In contrast, children with SLI who acquire languages with a rich inflection morphology will devote their limited resources to this area of grammar. As a result, the differences between children with ILS and generally developing children are smaller in a morphology-rich language than in a language like English. Despite these expected linguistic differences, children with SLI, even in morphology-rich languages, will have some problems with flexions if the flexions themselves reflect a complex combination of grammatical functions. The more the functions of children must be taken into account simultaneously, the greater the requirements of their limited processing capacity and the greater the number of encounters with the necessary flexions before becoming an integral part of children`s grammar. Past forms also appear towards the end of the second year, and first they are usually used to express completed acts. A second remarkable detail, which appears in Tables 1 and and22, is the relatively large number of allomorphs. Most of the variation in the form of flexion is a function of the vocal harmony rules of Hungarian. These rules appear to be acquired by Hungarian-speaking children at a fairly young age (e.g.B. MacWhinney, 1985), although they make the relationship between correspondence curves in the present and the past less clear.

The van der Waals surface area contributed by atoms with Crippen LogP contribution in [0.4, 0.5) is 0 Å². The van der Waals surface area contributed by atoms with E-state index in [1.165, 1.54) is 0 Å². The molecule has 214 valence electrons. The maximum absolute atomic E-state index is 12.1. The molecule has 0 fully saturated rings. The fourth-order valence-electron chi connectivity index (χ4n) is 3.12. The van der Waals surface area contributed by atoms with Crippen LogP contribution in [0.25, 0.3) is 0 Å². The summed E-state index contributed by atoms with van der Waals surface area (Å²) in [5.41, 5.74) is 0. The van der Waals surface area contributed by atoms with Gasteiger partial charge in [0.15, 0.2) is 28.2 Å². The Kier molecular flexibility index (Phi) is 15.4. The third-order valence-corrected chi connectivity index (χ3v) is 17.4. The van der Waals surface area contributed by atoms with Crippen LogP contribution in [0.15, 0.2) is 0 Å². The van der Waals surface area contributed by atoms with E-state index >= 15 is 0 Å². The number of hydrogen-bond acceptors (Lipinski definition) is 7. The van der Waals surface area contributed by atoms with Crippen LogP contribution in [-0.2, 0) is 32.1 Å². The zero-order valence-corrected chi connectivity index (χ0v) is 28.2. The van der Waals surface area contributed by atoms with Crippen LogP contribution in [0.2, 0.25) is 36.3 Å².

Other allomorphs are a phonological conditioning product. The most important of these is the current undetermined second person, Singular Allomorph, -sz, whose form is determined by the particular consonance that appears at the end of the verb stem. .